“They aren’t characters in my mind,” he explains, “There’s no backstory or consistency to what they say.” Rather, the figures serve as mouthpieces for a wide variety of political views. “Who says what is very random—honestly, it’s, ‘Which piece of clip-art haven’t I used in a few weeks? Okay, this guy’s on deck.’”
Rees now makes GYWO animations for, and is retrofitting his characters with personalities, so the actors performing the dialog know who they’re playing. It’s not the first time actors have tackled his work: Austin theater company the Rude Mechs adapted Get Your War On for a stage production that later won an award at the Edinburgh Festival. Rees was especially pleased that the Rude Mechs “used overhead projectors they bought at an Enron fire sale” to integrate clip art, animations, and news photos.

Rees uses the same technology when he does readings. He donated all his royalties from the first two GYWO anthologies to Adopt-a-Minefield, and during those book tours, he often showed footage of the de-mining procedure. He’s keeping the royalties from the new book, though, partly because of his recent move to Beacon. “I have a mortgage now. And I gave away over $100,000, so I think my karma’s okay.”

Ethical questions loom large for Rees, who was raised by “really religious” parents in Chapel Hill, North Carolina. As a teenager, his main influences were “church and political punk rock like the Minutemen. It was the ’80s, the Reagan era—our church had pamphlets about Central American proxy wars, nuns getting killed. The Minutemen had the same moral concerns, but the language and aesthetics were more dynamic and profane,” he says, adding that he sees GYWO as “a Minutemen song in comics form.”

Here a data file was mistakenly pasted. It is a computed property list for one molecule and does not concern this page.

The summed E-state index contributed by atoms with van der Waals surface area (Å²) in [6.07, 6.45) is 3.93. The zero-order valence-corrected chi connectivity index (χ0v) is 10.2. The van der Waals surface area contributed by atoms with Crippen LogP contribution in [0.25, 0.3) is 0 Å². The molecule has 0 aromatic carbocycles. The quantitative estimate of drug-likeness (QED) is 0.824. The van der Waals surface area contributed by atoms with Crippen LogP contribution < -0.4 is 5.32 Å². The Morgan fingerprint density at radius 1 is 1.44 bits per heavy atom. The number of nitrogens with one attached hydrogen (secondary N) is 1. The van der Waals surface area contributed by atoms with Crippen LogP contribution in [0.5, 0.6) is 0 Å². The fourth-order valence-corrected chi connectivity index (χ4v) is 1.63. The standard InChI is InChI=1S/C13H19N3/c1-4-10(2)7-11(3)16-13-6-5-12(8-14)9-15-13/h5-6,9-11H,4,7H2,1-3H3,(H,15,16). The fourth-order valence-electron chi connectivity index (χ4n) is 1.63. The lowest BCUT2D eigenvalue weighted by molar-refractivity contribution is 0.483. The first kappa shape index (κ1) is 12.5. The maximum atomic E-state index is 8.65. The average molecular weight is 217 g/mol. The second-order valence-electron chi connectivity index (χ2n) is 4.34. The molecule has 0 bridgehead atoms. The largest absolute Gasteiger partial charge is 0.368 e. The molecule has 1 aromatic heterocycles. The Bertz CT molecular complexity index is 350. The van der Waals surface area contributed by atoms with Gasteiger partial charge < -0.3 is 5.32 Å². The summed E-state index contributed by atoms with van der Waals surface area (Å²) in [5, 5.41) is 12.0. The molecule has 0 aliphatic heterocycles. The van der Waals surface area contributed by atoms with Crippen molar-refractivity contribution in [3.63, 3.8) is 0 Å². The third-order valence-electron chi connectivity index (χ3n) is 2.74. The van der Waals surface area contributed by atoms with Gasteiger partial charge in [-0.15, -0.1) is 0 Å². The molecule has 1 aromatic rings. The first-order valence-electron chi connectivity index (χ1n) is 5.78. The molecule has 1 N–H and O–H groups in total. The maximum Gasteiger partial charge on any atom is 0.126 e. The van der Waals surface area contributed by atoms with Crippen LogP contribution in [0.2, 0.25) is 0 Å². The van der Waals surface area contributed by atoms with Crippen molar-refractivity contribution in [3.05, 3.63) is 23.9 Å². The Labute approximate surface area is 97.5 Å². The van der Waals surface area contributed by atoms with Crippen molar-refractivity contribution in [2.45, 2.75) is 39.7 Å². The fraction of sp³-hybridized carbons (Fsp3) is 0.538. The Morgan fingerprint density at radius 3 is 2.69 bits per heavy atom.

Rees plans to end the strip on the day Bush leaves office, but he’ll keep it alive through the lame-duck months. “If he can stick it out, I can stick it out. We can ride into the sunset together. I’ll get a job burning books in his Presidential library.”

Is Barack Obama funny? “It won’t be my job to figure that out. I’m done. But people in my field—left-wing cartoonists—are kind of wondering that,” he admits. “Obama seems pretty centered, comfortable in his own skin—there’s no glaring psychological fucked-upness to work out on the job. Clinton had this pathological need for everyone to love him, he had to seduce everyone. Bush has all these unresolved daddy issues, and he’s a dry drunk. I’m tired of living in a country where I had to pay the price for these dudes’ psychological problems. I would like America to be run by a boring person. I hope Obama’s totally low-key. I hope the excitement’s over, and we get four years of smart decisions.”

Rees’s post-Bush comics include Relationshapes, which explores the complex thoughts of crudely drawn geometric shapes, and Adventures of Confessions of St. Augustine Bear, which pits an inept clip-art hunter against a beatific bear and other wildlife, including a buffalo, penguins, and a strutting turkey who muses, “Should I believe in God, or what?”

He’s also developing a proposal for a “totally apolitical” prose book, which he describes as “an ironic self-help book. People will think I’m making fun of self-help books, but by the end, their lives will be totally better. That’s my pitch.”

David Rees sips his coffee, now fully awake. “My new book is the 21st-century Confessions of St. Augustine. The goal is not a bestseller. The goal is sainthood.”

David Rees will read selections from Get Your War On and sign copies of his latest book on December 6 at 7pm at Open Space Gallery in Beacon. (845) 765-0731; Rees’s website:

click to enlarge JENNIFER MAY
  • Jennifer May
click to enlarge JENNIFER MAY
  • Jennifer May